"What we see is that you've got the avian flu in ducks, and when the ducks have contact with the birds outside in the free-range form, it brings the disease into the shed. And if we want to move to just free-range birds, this is going to be a problem that's going to reoccur and reoccur and reoccur."

ABC Fact Check asked Senator Joyce for the basis for his claim - that greater free-range egg production will lead to an increase in bird flu incidents. A spokeswoman said the Department of Agriculture would answer on his behalf, as it provides advice to the minister. The department said free-range birds will have exposure to wild birds and contaminated feed and water, which could lead to avian flu infections.

Fact Check examines whether Senator Joyce's fears are well-founded.

How avian influenza is spread

Avian influenza is a viral disease among birds which usually poses little risk to humans. The H7 strain, which is found in Australia, is not harmful to humans, while the H5N1 strain has caused several hundred deaths overseas. The disease can infect domestic poultry, wild birds and even pigs, tigers, leopards and domestic cats. Symptoms range from the mild to quickly fatal.

Wild birds, particularly ducks, are the primary carriers of avian influenza. They can spread the virus to chickens through direct contact or by contaminating their feed or water supplies with faeces or feathers.

Free-range chickens at greater risk

The two main types of poultry farms are caged and free-range. About 30 per cent of Australian chickens raised for egg production are free-range or barn laid.

Facilities vary, but most free-range farms let chickens roam paddocks throughout the day. During this time they are exposed to all the elements, in particular puddles and dams, which can contain avian influenza. Roaming free, the chickens are also more likely to come into direct contact with wild birds carrying the disease. The NSW Department of Primary Industries says because free-range chickens require access to the outdoors, bird-proofing their sheds is "practically impossible".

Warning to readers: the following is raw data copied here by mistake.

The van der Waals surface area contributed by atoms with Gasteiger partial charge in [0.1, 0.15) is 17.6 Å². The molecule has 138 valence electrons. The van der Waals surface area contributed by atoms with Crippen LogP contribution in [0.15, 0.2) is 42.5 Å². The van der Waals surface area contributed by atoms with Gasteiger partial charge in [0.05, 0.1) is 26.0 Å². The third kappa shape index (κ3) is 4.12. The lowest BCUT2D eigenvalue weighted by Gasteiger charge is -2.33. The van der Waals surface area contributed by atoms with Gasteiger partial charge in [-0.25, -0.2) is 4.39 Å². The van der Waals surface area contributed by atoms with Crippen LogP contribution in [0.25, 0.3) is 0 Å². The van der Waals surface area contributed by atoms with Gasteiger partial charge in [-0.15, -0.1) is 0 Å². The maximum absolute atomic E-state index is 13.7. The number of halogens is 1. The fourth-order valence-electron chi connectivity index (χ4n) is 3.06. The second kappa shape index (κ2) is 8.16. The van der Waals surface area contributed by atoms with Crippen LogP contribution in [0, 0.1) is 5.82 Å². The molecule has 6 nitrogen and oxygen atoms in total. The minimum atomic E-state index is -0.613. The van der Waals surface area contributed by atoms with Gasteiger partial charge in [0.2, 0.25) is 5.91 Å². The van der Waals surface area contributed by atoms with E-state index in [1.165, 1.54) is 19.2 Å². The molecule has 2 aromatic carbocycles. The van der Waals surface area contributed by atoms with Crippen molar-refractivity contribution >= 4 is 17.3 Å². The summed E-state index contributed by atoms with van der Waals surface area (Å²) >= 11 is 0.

Dr Peter Scott, a poultry veterinarian and senior research fellow at the University of Melbourne, says not only are free-range farms at higher risk, there is also concern free-range chickens will infect caged chickens with avian influenza.

"I've spoken to poultry farmers who once saw the idea of a free-range farm as a lucrative side endeavour and are now shying away from the prospect because they're worried the free-range hens will infect the caged birds," Dr Scott said.

"And there's no way to commercially vaccinate against this when it happens. It's like vaccinating against all the strands of the common cold - too tricky and too expensive."

Dr Andrew Peters, an avian veterinarian and lecturer in veterinary pathology at Charles Sturt University, agrees. "Because of the nature of how the disease spreads, if free-range hens are more commonly in contact with water pools and dams that contain the influenza, it is safe to say they are in greater danger of being infected than caged hens".

The CSIRO's Australian Animal Health Laboratory in Geelong, the national reference laboratory for avian influenza, said in a media release that "poultry, feed and water, if exposed to AI-infected wild birds, may be infected or contaminated". However it also noted that influenza carried by wild birds causes very few diseases in healthy domestic birds. It said the risk of infection could be "mitigated" if farmers put appropriate measures in place.

The verdict

It is almost impossible to stop free-range chickens coming into contact with avian influenza when they leave the shed. Caged chickens are not exposed in such a way. If farmers do not tighten up the measures they put in place to stop free-range birds coming into contact with the disease, then it is likely avian influenza will continue to infect free-range populations.

Senator Joyce's claim that this is going to "reoccur and reoccur and reoccur" if the industry shifts to free-range is correct.